by Daisy Cutter
There is a suspicion amongst many that had Sergio Aguero’s 94th minute shot against QPR on May 13th struck the post or side-netting then Sir Alex Ferguson would have retired as a champion. After a quarter of a century spent knocking a liver bird off its perch and mostly besting Le Professor of North London this would have represented arguably his greatest achievement yet – the shushing of his ‘noisy neighbours’ – but the canny dark Lord would have been acutely aware that on this occasion it had taken every reserve of experience and manipulation at his disposal to hold back the inevitable blue tidal wave engulfing the English game. Even Moses only attempted a similar nature-defying trick the once (and he wasn’t forced to coerce a geriatric ginger out of pasture to do so) and I share the belief that Ferguson would have revelled in the immense pain dished out to his Manchester rivals and got out while the going was good with records smashed and a point duly proven.
Furthermore, as the champagne sprayed around the Sunderland dressing room, a 70 year old with one eye now on his legacy would have spied an opportunity not to be wasted, a chance to corrupt reality through the means of success.
Let us imagine for one moment how this summer would have differed had that one strike from an Argentinean’s boot been scuffed inches to the right. Ferguson would have justifiably been venerated from the media rooftops for hauling and cajoling what was – by United’s imperious standards – an average side to their twentieth league title while City spent their close season licking wounds in hibernation. This would have allowed Ferguson free rein in the press to further propagate the myth that it was all achieved with youthful esprit in comparison to City’s moneybags mercenaries and with a vast number of their readers casual reds the newspapers would have opted not to question the validity of this. Thereupon the ‘Fergie’s Fledglings’ fallacy would have taken flight forever.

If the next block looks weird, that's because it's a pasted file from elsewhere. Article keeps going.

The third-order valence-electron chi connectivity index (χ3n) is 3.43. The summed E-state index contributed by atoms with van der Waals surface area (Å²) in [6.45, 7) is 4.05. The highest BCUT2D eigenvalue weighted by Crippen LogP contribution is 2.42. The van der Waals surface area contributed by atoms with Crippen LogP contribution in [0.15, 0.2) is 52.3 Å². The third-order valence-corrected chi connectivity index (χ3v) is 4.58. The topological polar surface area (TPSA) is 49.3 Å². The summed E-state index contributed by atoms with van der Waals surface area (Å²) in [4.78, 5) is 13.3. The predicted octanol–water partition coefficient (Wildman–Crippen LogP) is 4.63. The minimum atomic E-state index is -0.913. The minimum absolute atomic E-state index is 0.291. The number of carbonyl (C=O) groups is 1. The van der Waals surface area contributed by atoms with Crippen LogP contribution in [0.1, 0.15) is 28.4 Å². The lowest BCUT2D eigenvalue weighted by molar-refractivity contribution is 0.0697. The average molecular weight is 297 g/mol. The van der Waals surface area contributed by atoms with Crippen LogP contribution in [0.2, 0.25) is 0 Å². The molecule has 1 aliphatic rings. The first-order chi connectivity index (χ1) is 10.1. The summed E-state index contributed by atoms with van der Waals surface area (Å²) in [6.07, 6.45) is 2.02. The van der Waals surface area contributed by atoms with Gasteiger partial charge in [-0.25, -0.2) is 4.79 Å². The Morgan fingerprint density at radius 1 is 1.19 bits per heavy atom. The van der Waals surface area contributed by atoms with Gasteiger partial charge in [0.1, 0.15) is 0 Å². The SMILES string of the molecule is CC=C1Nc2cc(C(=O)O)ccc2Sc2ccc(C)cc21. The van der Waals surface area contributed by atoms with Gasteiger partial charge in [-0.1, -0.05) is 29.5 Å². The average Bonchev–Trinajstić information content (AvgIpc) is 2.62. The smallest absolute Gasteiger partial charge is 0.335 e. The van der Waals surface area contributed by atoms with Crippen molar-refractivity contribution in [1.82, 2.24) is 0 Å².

Following United’s Champion’s League exit to Basle last season I debunked this myth that was fast gaining momentum by an apologist media and United fans who were desperate to seek solace in their then failing team. I pointed out that the average age of the Manchester United squad of 2011/12 was 25.20 while City’s was a slightly more acne-troubled 25.04. Additionally the notion that here was another batch of talented homegrown kids coming through the youth system in a similar vein to Beckham, Scholes, Giggs and the Nevilles was fanciful in the extreme. Of the few young players United did possess most – namely De Gea, Smalling and Jones – were purchased at a substantial cost.
Yet the fiction would have soon mutated into an unchecked truth because the history books are always written by the winners and any text that subsequently follows is usually penned by those wanting to be associated with the winners. This is an axiom that has served Ferguson very well down the years. It has given him carte blanche to propagate any number of untruths through the media from referees persecuting his team to papering over the cracks during the rare lean spells. It has also seen him bestowed with the entirely false reputation of being an arch Machiavellian figure; a master of the mind games.